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Solve the eqation for all real $x$: $\log_2(x^2+7)+\log_3(x+6)=6$.

What I tried: $\log_2(x^2+7)=a$ and $\log_3(x+6)=b$, then $a+b=6$ and $2^a=3^{2b}-4\cdot3^{b+1}+43$. But the problem is $a$ and $b$ don't have to be integers...

It is easy to show that for $x>3$ and $3>x\ge 0$ there are no soultions. Which leaves us only with the interval $0>x>-6$.

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Take derivative and consider where left part increases and decreases, where are extrema (at least approximately). After proving that it has a single root, we can guess that it is $x=3$.

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Hint: $x$ is a natural number. Also $log_2(x^2+7)$ and $log_3(x+6)$ are natural numbers. You will end up with $4+2=6$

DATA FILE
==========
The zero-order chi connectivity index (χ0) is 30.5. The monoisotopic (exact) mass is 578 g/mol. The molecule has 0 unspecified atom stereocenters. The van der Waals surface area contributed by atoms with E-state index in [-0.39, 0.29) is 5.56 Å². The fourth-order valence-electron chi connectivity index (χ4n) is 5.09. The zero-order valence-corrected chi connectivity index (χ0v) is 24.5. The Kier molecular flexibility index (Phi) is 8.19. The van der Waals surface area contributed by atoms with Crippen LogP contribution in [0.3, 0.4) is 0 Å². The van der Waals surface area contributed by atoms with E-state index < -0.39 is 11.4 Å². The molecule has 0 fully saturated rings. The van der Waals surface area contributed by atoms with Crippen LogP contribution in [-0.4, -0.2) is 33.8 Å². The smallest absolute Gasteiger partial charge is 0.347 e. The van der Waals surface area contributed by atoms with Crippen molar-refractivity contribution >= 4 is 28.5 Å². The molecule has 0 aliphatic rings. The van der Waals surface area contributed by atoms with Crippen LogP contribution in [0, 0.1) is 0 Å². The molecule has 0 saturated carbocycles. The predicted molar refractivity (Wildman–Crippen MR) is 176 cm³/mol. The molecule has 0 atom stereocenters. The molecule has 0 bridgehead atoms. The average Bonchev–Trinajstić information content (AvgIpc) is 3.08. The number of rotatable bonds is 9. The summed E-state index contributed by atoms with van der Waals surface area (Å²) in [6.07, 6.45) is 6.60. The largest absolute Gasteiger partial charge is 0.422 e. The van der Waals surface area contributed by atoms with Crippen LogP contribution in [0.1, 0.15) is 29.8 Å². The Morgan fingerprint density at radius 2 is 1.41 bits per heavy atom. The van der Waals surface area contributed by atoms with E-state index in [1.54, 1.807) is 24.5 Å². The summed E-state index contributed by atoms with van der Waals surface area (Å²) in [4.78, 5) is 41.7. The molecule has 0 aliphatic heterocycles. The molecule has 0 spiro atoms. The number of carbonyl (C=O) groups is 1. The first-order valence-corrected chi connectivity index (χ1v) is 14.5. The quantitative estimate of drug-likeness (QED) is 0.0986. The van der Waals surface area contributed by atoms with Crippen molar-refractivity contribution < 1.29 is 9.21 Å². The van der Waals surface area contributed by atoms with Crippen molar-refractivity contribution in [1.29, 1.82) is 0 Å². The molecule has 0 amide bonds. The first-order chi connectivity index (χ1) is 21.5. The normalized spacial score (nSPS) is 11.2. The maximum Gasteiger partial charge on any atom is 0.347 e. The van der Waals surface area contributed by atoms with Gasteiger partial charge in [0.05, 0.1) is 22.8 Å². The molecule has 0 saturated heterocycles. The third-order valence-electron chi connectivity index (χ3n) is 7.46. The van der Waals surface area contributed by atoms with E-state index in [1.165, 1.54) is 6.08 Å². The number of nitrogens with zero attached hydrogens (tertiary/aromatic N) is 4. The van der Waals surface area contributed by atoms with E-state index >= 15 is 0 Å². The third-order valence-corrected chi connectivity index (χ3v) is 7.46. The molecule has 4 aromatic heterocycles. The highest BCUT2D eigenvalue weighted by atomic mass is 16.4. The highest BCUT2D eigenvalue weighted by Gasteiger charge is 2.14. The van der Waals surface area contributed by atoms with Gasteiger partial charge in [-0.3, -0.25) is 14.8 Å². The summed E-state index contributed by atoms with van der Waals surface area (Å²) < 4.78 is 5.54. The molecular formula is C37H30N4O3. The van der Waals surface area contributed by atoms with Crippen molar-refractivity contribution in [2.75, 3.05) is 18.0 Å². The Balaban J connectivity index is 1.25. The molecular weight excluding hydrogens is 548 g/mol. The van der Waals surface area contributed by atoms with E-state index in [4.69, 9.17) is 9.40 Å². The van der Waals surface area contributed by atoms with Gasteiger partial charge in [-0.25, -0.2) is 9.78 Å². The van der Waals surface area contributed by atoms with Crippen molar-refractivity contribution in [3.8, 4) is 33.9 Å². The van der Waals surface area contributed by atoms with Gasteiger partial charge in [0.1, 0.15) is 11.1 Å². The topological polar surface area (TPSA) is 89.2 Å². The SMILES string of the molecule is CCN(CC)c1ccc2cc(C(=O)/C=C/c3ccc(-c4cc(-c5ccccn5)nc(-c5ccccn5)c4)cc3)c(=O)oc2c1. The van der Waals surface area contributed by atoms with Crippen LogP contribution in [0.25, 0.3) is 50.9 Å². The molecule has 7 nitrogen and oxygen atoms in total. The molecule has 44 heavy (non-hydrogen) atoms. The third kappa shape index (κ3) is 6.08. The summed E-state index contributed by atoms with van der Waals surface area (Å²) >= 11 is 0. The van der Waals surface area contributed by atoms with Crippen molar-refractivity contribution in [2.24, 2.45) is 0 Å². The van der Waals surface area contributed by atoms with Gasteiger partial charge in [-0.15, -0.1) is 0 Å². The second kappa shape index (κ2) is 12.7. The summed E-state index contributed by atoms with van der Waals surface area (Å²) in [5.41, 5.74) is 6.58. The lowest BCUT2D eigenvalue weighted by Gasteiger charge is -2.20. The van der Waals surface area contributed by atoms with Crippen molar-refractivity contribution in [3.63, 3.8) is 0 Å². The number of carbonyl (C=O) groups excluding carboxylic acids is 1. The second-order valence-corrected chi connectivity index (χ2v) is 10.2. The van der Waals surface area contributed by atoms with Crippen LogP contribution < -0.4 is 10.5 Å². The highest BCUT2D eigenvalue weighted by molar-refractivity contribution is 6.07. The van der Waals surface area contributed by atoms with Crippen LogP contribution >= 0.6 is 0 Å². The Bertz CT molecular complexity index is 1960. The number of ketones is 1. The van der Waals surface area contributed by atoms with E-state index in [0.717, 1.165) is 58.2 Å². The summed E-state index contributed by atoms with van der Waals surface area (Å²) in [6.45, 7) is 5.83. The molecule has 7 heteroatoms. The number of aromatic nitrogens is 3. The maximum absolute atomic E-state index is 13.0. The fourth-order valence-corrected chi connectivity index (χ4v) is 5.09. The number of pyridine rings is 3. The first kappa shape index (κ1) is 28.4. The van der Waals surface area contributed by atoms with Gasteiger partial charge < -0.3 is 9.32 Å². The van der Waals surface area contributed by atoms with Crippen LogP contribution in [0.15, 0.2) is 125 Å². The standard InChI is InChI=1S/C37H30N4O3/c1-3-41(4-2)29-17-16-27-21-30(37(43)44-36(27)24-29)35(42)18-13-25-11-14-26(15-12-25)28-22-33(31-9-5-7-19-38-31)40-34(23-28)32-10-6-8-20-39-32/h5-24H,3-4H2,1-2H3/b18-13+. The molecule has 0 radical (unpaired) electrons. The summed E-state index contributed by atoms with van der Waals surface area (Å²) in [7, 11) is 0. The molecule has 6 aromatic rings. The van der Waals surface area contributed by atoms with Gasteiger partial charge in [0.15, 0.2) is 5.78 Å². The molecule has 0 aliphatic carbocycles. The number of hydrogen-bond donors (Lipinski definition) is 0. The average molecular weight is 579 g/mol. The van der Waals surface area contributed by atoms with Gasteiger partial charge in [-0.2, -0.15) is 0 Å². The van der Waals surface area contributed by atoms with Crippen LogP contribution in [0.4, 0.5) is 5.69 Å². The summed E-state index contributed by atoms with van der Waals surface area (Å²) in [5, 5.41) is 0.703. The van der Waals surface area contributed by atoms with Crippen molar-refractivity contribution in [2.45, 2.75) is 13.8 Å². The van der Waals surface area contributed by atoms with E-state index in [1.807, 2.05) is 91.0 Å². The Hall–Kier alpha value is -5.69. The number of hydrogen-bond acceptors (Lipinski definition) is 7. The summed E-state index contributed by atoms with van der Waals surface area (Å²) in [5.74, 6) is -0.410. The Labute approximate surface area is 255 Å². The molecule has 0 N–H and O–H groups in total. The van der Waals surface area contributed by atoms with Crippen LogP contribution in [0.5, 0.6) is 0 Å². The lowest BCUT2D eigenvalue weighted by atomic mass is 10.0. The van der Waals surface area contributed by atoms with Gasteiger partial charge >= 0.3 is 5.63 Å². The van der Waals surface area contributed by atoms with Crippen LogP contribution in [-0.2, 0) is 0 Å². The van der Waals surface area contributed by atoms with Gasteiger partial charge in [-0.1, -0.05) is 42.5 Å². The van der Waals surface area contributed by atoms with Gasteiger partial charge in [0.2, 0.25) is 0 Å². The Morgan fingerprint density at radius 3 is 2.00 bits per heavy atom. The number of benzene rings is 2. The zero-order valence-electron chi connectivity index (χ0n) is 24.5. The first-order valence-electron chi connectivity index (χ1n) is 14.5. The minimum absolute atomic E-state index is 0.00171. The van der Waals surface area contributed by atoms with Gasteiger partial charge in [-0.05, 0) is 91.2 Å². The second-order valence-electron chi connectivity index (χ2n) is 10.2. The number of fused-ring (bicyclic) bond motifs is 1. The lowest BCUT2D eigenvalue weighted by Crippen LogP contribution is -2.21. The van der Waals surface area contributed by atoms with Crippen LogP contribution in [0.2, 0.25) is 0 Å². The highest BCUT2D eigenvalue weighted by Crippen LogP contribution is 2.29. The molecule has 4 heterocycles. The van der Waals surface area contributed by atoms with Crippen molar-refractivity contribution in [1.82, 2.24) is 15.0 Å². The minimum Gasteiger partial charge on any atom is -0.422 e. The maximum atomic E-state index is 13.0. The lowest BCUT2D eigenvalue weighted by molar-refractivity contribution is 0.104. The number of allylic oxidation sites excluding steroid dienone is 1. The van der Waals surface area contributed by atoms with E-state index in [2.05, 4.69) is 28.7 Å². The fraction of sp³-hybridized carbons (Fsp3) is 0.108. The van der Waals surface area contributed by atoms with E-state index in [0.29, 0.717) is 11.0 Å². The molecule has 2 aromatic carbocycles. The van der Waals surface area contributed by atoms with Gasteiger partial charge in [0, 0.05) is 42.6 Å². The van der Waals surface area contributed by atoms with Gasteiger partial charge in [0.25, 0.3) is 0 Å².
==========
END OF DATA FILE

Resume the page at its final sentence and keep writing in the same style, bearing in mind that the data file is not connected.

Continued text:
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  • $\begingroup$ Why are $x$ and the logarithms natural numbers? $\endgroup$ – user26486 Feb 9 '15 at 19:38
  • $\begingroup$ Well, if thats it what would be easy. But why does x has to be a natural number and the other two too? $\endgroup$ – HeatTheIce Feb 9 '15 at 19:39
  • $\begingroup$ $x$ is really a natural number. $3^2+7=16=2^4,3+6=9=3^2$. $\endgroup$ – kryomaxim Feb 9 '15 at 19:42
  • $\begingroup$ @kryomaxim There exists a solution that is a natural number, but you haven't proved that there couldn't be non-natural solutions. $\endgroup$ – user26486 Feb 9 '15 at 20:07
  • $\begingroup$ mathe-fa.de/de#result; "English"; plot the function for the right Hand side (a constant function) and another for the left Hand side and you will see that there is only 1 solution (I have checked that on mathe-fa.de). $\endgroup$ – kryomaxim Feb 9 '15 at 20:10

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